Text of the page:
Spill (Fiction)

The drink burned her skin as it splashed against her arm and fell to the floor. It had soaked through the green blouse she had bought with her mother a year ago on sale and only worn that day because she was behind on her laundry. A boy ran by woman, causing her cup of liquid chocolate to dislodge from her fingers. He had seen a comic book shop at the end of the street that had recently relocated from two blocks north because of an argument with the landlord involving his sister.

The mother of the boy sees the collision and quickens her pace to grab him. She recalls how similar the boy’s nose is to that of his father’s, whose sudden death had caused her to move into the suburbs with her child. Their new home was far away from his favorite comic book store. The woman who was burned winces at the pain as she turns to see the mother hurry after her child and imagines her own mother, now sitting in a mothy chair in a retirement home in southern California, thinking of how different her life might have been had she chosen not to bear the child of the man who had abandoned her. That man is drinking at a pub in Munich and wondering how his life may have been different had he not left his American lover to return to his Bavarian wife.

As the drink drizzled from the cup to the concrete street below, the liquid coca beans and sugar cane reflected on their respective births in Tabasco, Mexico and Campos, Brazil and the resulting journey that had led them to fuse inside the kitchen of a Starbucks and be purchased by the woman with the green blouse at 10:32 AM on a Tuesday morning after letting a couple behind her in line go ahead as she decided if she wanted a tall or grande sized cup. She chose the grande.

The marshmallows that sat atop the drink fell to the floor like dice from a game of Yahtzee and as the cup clashed with the floor, the sound made the boy turn and notice what he had done, causing him to gaze at the woman’s blue eyes and pale skin and his first thought was of sitting in the back of his father’s classroom on the day they learned about the Holocaust and he considered that if there was another one, this woman would survive and he and his mother would not.

The hot chocolate fell into pools on the ground and filled up the miniscule holes in the concrete, seeping into the crack between that slab and the next, being pulled down by some strange unknowable force until it reached the soil underneath upon which once sat dirt roads and rushing rivers and cotton fields not unlike the one which had forced the boy’s forefathers to this hemisphere in January of 1732.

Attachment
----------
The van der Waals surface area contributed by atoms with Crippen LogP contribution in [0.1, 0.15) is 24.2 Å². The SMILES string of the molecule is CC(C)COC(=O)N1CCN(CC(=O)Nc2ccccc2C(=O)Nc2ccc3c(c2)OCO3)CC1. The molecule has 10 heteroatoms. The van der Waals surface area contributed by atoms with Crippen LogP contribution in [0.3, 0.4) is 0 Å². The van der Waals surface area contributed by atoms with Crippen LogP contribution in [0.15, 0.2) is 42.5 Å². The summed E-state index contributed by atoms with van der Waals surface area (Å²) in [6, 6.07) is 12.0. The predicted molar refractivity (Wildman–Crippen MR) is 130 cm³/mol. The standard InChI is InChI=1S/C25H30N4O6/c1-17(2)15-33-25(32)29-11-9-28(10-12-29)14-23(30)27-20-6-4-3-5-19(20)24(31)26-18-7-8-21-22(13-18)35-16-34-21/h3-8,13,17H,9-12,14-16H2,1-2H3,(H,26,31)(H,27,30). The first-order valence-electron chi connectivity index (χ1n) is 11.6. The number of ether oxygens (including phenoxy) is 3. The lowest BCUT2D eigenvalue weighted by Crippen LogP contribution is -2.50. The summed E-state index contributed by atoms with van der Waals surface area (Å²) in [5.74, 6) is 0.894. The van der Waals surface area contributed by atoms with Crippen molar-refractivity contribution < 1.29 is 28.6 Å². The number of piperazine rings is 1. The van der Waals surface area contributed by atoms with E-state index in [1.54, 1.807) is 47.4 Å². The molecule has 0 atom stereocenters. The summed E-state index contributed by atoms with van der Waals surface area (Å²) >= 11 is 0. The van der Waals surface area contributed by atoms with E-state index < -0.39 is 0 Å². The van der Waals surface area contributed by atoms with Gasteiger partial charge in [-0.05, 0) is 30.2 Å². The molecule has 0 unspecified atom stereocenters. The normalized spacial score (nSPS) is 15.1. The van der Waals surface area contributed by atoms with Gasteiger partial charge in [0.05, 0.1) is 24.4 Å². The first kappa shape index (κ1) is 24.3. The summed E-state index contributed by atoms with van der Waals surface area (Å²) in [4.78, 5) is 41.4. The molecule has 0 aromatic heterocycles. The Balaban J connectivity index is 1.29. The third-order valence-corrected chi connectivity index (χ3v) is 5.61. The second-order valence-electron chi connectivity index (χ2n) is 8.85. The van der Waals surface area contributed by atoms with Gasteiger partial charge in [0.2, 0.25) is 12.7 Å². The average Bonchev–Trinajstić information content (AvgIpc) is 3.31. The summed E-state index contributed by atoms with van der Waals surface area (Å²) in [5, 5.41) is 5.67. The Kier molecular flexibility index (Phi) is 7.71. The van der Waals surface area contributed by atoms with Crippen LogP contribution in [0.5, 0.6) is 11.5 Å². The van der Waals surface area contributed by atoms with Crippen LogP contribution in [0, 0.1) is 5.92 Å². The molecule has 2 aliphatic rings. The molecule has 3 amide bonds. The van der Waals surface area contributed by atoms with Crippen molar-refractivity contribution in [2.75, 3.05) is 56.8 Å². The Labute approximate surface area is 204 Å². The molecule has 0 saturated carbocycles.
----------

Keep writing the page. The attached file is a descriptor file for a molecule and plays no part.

The woman in the green blouse notices that it was the passing boy that knocked the drink from her arms and thinks of the date that she’s late to meet and the permutations of worlds the future could hold and of how nice it might be to have a child in the distant future. The DNA in the boy’s body takes a moment to recognize the portions of it from his mother, and his mother’s father, and it realizes that each of its strands are a piece of an invisible family tree.

The carbon atoms inside all three people present take a moment to reflect on their births in each of their respective stars and the journeys each of them took to arrive in the fingertips and livers and flakes of skin of the woman, mother, and son crowding around the overturned cup of hot chocolate.

The soil into which the hot chocolate sunk thought of all the other patches of soil beside it, and the molten layers beneath it, and the fantastical circumstances that had clumped all these rocky pieces together at such a perfect distance from  the bubbling ball of plasma in the sky upon which all the little leaves that had sprouted up from that soil over the centuries had feasted upon so that animals of all kinds above could consume them and one day develop to construct coffee shops that, in the eyes of the woman in the green blouse, were really only good for hot chocolate and apple cider in the winter so that one day, a boy without a father and a woman without a father could bump into each other on the corner of a comic book store and the woman could feel the singe of a new burn as the marshmallows rolled out like dice and the liquidated chocolate would drool into the ground and the carbon atoms in each of their bodies could further speculate upon how the stars that had made them must have formed in the early eons of the universe after the entirety of everything began a never-ending accelerating expansion from a dot smaller than a dot smaller than a dot and everything led to this moment.

The mother ran to her son and pulled him over to the woman in the blouse, instructing him to apologize. He did so, willingly, and the woman in the blouse accepted his apology with grace. The sting on her arm was not nearly as bad as it had seemed a moment ago. As they were about to leave, the boy looked down at the spillage and pointed out that the puddle created looked vaguely like the head of Mickey Mouse. The face stared up at the boy, demanding his attention. He called over his mom and he took a picture on his mother’s phone before the three of them helped clean up the mess. Then, they continued to walk in their separate directions, never to see each other again except in the form of the unrecognizable avatars that inhabit our dreams.

Later, the mother would examine the photo. She would take note of the marvelous coincidence of the shape before deleting the image from the device’s memory.